Public may weigh in on I-5/I-205 tolls
The public has an opportunity to weigh in on whether the state should use congestion-priced tolls on Interstate 5 and Interstate 205 in the Portland metro area.
The Oregon Department of Transportation scheduled three public hearings on tolling, one held Jan. 23, and others on Jan. 27 and 30 in Clackamas, Multnomah and Clark counties, and will accept online public comments between Wednesday and Feb. 15.
The initial hearings are intended to gain the public's experiences with congestion and views on congestion-priced tolling.
If you go
Saturday, Jan. 27, 10 a.m. to 1 p.m., Lloyd Center (Level 1 between Ross and the ice rink), 2201 Lloyd Center, Portland
Tuesday, Jan. 30, 4:30 to 7:30 p.m., Vancouver Community Library, 901 C Street, Vancouver.
The public may also comment online from Jan. 17 to Feb. 5 at odotvaluepricing.org. Materials and video footages of advisory committee meetings are also available at the website.
In March, ODOT will hold additional hearings where the agency will present specific tolling plans for public comment. The agency is currently conducting modeling for seven tolling scenarios. None of the scenarios are formal proposals. The modeling is designed to show how different choices could affect traffic patterns and communities and tolling revenues.
Variable-rate tolling, also known as "congestion pricing" or "value pricing," describes tolling methods designed to improve traffic flow. The methods charge higher prices for driving on the interstates when demand is greater, such as during rush hour. Other cities, such as Seattle, have found such tools are effective in improving traffic conditions and providing more reliable travel times, according to ODOT.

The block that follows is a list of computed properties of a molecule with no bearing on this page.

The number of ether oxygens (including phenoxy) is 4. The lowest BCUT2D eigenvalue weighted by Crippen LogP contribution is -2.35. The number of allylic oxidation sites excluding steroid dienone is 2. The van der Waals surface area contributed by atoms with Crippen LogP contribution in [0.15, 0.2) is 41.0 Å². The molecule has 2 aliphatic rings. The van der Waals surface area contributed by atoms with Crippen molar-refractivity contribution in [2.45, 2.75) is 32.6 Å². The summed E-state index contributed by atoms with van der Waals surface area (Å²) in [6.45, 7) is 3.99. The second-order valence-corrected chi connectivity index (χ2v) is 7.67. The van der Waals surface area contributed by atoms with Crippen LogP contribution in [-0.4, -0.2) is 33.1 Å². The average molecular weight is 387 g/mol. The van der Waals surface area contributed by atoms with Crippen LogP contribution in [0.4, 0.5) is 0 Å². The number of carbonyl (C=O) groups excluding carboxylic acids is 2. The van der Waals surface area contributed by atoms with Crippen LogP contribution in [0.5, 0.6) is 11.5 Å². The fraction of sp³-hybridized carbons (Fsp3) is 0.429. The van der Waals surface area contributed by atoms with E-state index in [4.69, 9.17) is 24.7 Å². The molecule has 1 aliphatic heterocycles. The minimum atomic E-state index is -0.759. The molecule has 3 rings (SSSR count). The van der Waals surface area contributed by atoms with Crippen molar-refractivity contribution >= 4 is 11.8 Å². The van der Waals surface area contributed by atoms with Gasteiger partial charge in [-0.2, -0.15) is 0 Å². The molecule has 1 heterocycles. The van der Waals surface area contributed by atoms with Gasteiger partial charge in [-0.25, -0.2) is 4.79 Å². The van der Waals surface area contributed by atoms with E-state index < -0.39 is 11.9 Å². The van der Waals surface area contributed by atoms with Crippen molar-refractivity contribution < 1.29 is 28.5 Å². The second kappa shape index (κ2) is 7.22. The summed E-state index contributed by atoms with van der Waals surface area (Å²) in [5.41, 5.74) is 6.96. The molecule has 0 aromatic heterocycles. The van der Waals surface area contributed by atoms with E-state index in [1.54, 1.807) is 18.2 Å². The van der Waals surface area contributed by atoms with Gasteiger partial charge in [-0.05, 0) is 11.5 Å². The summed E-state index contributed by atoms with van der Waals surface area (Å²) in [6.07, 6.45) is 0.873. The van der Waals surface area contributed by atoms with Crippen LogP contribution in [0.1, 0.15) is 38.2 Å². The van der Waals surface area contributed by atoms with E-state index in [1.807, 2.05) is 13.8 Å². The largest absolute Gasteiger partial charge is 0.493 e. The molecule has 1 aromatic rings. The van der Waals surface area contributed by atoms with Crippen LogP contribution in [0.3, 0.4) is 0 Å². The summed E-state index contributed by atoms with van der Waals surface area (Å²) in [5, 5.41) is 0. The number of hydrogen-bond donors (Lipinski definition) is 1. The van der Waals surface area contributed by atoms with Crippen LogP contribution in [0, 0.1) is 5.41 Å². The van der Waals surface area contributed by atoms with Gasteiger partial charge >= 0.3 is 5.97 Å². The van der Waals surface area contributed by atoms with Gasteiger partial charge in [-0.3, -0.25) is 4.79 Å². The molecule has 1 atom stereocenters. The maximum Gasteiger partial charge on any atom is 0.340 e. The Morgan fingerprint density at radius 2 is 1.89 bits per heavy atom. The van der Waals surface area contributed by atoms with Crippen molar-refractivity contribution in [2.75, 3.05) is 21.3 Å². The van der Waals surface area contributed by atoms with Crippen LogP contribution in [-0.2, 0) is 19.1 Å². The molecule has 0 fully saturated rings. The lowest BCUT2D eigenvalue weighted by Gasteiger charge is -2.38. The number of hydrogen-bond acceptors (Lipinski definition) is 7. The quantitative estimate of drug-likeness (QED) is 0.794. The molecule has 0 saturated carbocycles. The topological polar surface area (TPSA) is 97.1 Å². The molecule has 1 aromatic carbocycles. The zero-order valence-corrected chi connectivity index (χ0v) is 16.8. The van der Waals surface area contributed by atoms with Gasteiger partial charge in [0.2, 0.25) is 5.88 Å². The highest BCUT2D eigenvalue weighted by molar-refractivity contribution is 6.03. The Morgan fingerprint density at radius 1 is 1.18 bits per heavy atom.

A 26-member regional committee is charged with coming up with recommendations for how to toll Portland-area freeways. The committee's goal is to offer a plan to the Oregon Transportation Commission that would help manage vehicle bottlenecks and raise funds for projects to ease traffic congestions.
ODOT is currently conducting modeling on seven tolling scenarios. None of the scenarios are formal proposals but were chosen for modeling to show how certain choices could affect local roads and communities, traffic flows and travel times.
The seven scenarios to be modeled are:
1) Both interstates would be tolled on all lanes in both directions;
2) Both interstates would have one existing lane in each direction converted to a toll lane;
3) Both interstates would have an additional toll lane constructed in each direction;
4) I-5 would have no toll lanes and I-205 would have one toll lane added in each direction;
5) I-5 would be tolled on every lane in both directions; no tolls on I-205;
6) I-5 would have one existing lane in both directions converted to a toll lane; I-205 would have all lanes in both directions tolled;
7) I-5 would have one existing lane in both directions converted to a toll lane; I-205 would have a newly constructed toll lane added in both directions.
ODOT also will analyze how traffic would change on the interstates in the next
10 years if no tolls are imposed.